‘I will honour Christmas in my heart and keep it all the year’

Alastair Sim's Scrooge is the personification of the potential of power to corrupt.
Alastair Sim's Scrooge is the personification of the potential of power to corrupt.
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HAYES IN THE HOUSE: By MP John Hayes

The 19th Century politician Lord Acton is nowadays chiefly remembered for concluding that “power tends to corrupt and absolute power corrupts absolutely”.

Even this idea was not entirely his own; a far greater statesman, Pitt the Elder, had said something similar a hundred years earlier. Pitt knew that the basis of all wisdom is the knowledge that man has sinned and is fallen.

At this special time of year many of us will be entertained by Charles Dickens’ ‘A Christmas Carol’, or perhaps the wonderful film adaptation starring Alastair Sim as Ebenezer Scrooge – the personification of the potential of power to corrupt.

His redemption comes after visits, over a single night, from the ghost of his late partner Jacob Marley and the Spirits of Christmas Past, Present and Yet to Come.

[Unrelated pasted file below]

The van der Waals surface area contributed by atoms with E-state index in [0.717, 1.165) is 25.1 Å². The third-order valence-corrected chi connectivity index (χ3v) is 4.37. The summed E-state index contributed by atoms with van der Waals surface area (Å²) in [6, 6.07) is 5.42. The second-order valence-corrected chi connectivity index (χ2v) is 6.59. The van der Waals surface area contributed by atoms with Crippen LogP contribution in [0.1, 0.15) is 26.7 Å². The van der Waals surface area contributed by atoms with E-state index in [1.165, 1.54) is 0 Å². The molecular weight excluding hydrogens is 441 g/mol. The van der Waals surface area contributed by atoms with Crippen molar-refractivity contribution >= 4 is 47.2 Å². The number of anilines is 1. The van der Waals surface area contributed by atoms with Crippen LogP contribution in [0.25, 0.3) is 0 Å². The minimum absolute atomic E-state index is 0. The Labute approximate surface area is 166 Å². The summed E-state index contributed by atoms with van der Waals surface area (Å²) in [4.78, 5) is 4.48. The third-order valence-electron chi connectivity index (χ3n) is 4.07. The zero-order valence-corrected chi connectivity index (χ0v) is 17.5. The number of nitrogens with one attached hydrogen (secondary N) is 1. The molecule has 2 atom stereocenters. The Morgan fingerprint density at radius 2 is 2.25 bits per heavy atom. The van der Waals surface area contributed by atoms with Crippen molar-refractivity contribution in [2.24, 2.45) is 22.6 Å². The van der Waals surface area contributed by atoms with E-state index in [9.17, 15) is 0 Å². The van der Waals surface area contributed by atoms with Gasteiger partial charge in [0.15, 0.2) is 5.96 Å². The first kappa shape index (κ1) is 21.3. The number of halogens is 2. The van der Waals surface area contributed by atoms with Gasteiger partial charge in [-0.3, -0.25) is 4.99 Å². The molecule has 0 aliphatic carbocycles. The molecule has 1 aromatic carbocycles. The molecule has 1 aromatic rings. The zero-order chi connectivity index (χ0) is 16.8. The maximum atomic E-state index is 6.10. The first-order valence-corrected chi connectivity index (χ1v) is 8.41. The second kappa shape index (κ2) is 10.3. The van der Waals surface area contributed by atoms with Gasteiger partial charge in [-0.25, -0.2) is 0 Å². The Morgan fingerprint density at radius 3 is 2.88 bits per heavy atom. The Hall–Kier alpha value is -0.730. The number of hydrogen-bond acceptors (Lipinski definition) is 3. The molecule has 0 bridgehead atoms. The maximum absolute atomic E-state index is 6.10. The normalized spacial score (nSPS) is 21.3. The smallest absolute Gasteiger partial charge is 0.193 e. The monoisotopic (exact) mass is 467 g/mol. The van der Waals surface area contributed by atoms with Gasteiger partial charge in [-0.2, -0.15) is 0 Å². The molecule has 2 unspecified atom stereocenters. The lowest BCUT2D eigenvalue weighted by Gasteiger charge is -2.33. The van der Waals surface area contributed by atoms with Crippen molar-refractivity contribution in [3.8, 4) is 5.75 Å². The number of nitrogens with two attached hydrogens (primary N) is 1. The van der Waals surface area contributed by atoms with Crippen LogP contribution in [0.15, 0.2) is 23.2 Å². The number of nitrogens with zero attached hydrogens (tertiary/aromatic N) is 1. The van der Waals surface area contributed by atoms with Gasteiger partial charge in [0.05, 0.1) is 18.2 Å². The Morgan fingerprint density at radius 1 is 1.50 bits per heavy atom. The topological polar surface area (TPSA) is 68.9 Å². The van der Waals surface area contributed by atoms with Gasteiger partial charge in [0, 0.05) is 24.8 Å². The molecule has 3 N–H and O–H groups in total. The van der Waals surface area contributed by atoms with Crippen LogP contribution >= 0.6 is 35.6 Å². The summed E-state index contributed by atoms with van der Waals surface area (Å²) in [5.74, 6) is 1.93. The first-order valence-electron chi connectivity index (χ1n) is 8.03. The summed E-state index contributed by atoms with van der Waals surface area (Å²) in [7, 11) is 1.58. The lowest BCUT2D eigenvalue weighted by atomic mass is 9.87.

Dickens’ message is a Christian one. The Spirt of Christmas Yet to Come forces Scrooge to visit his own grave and experience the desolation of death without the promise of redemption.

But the miracle of Christmas is that a child was born to save us all from our sins.

Christmas is a time of selflessness and giving, a time to remember that we all have the power to do good; to open our hearts to all around us. Those of us that hold office, whether in national or local government, are missioned with a special duty to lead by the example of observing the core principles of public life, including honesty and integrity. Or, put more simply, to follow Dickens’ words of advice – ‘I will honour Christmas in my heart, and keep it all the year.’